The Human Stain
Light thinks it travels faster than anything but it is wrong. No matter how fast light travels, it finds the darkness has always got there first, and is waiting for it.
—Terry Pratchett, Reaper Man Make a chain: for the land is full of bloody crimes and the city is full of violence.
A WARM SPRING BREEZE STIRS THE STAND OF TULIP poplars, twitching their upturned, aspiring branches, their tender new leaves and delicate flowers pale in the moonlight. A stronger wind kicks up, unleashing a blizzard of blossoms, their yellow petals splashed with orange, their feathery stamens dusted with pollen.
Soon the gust subsides, settling to a soft, steady breath soughing through the foliage, undisturbed for hour upon hour. Then, suddenly, the wind’s susurration is punctuated by a series of brighter, sharper sounds: steel clinking upon steel—metallic teeth chattering, slowly at first, then faster and louder, frenzied and frantic.
A scream rends the night: a scream accompanied—or is it contradicted?—by another voice, this one deep and fearless, primitive and guttural. The scream falters, then resumes; falters, then intensifies; falters . . . and fades.
Neyland Stadium, University of Tennessee
I TURNED THE DOORKNOB OF THE OSTEOLOGY LAB—or, rather, tried to—and was surprised to find it locked. Normally by eight Miranda was long since settled at her desk in the bone lab, a half-empty Starbucks cup going cold, her eyes riveted on her computer screen as her fingertips danced and her keyboard clattered, opening some new window on the virtual world she navigated with such speed and confidence.
As I unlocked the steel door and opened it, I scanned the lab’s interior. The lights were off, but the front of the lab was fairly bright, thanks—or no thanks—to the venetian blinds stretching across the front wall, their metal slats kinked and broken in half a hundred places, allowing thin spokes and broad beams of the October morning sun to slant across the lab, the rays luminous and all but tangible in the lab’s dusty air. I still half expected to see Miranda, if not at the desk then possibly deep in concentration at one of the worktables, studying some fractured fibula or shattered skull.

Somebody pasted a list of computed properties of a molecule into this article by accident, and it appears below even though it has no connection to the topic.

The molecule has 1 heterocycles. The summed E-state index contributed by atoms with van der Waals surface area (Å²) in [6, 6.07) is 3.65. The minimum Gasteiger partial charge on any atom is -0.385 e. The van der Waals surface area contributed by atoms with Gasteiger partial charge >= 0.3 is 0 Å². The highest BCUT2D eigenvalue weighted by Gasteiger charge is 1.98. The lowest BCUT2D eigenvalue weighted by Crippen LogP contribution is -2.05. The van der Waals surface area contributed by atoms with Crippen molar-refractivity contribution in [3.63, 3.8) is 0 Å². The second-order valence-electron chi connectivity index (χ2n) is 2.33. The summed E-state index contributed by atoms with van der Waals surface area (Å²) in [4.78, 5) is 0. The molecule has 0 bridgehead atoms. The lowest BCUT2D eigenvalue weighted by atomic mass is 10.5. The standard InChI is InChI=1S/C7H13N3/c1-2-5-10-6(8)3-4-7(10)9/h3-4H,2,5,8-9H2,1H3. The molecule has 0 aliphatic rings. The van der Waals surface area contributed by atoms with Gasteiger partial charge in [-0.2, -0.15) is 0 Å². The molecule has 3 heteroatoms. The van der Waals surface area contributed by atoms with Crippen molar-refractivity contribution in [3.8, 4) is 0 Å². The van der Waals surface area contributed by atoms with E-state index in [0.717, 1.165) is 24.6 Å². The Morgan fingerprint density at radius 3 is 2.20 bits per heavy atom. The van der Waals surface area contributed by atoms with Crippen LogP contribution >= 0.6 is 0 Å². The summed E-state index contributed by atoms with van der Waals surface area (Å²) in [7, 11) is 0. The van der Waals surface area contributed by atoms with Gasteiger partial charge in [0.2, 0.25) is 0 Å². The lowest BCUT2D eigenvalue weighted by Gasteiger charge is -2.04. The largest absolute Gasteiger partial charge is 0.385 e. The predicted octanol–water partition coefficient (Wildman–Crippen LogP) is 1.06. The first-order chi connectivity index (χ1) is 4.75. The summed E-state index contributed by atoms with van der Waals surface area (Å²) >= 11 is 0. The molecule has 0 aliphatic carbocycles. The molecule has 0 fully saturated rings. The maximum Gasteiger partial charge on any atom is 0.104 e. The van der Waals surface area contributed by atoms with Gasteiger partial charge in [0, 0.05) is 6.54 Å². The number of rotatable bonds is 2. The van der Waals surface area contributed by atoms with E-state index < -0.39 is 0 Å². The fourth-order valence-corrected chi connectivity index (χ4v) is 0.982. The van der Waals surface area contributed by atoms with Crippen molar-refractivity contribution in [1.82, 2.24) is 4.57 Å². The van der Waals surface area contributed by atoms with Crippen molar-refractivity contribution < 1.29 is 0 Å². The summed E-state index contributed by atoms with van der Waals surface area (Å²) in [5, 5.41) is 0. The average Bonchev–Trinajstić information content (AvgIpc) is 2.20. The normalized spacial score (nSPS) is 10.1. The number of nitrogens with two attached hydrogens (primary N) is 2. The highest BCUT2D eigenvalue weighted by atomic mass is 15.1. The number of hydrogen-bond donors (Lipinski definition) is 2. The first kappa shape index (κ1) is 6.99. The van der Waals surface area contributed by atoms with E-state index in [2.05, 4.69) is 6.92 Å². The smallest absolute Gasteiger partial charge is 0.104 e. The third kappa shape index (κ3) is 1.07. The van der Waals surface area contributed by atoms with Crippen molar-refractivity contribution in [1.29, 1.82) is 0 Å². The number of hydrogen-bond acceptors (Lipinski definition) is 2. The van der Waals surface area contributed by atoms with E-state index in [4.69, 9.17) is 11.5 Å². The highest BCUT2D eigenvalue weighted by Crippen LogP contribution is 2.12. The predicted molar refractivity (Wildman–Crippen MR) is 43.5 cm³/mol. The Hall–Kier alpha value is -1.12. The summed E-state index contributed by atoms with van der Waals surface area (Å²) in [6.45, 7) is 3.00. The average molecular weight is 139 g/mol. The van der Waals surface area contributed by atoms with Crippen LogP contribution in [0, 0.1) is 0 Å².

But the room was empty—devoid of living humans, at any rate, though it contained gracious plenty of dead ones: thousands of Arikara Indian skeletons that my students and I had exhumed during a series of summer expeditions to the Great Plains, excavating one step ahead of rising reservoir waters. The Arikara were neatly packed in sturdy corrugated boxes, shelved like thousands of library books with spines of bone. The remains should have been returned to the Arikara tribe for reburial on dry tribal lands—and indeed would have been, as required by the Native American Graves Protection and Repatriation Act of 1990—except for a single, insurmountable obstacle: There no longer were Arikara tribal lands. Decimated by multiple epidemics of smallpox, a contagion spread by white traders and settlers, the dwindling Arikara had been assimilated by the Mandan and Hidatsa tribes back in the 1800s. And so it was, through an odd confluence of river hydrology, civil engineering, field archaeology, and viral epidemiology, that the primary legacy of the Arikara Indians—Native Americans who had helped Lewis and Clark on the first stage of their epic expedition to the Pacific Northwest—resided beneath the south end zone of Neyland Stadium, the University of Tennessee’s shrine to college football.
The Arikara inhabited the back of the room, a vast, dark complex of shelves that marched, row upon row, toward the underside of the stadium’s concrete grandstands. I generally gave them no thought, but occasionally—at moments such as this, when the university was still half asleep, the bone lab still deserted and quiet—I could almost believe I heard the whispering spirits of the vast tribe of Arikara dead. The hairs on the back of my neck prickled, and with a deep breath to refocus my attention, I turned toward the front of the lab.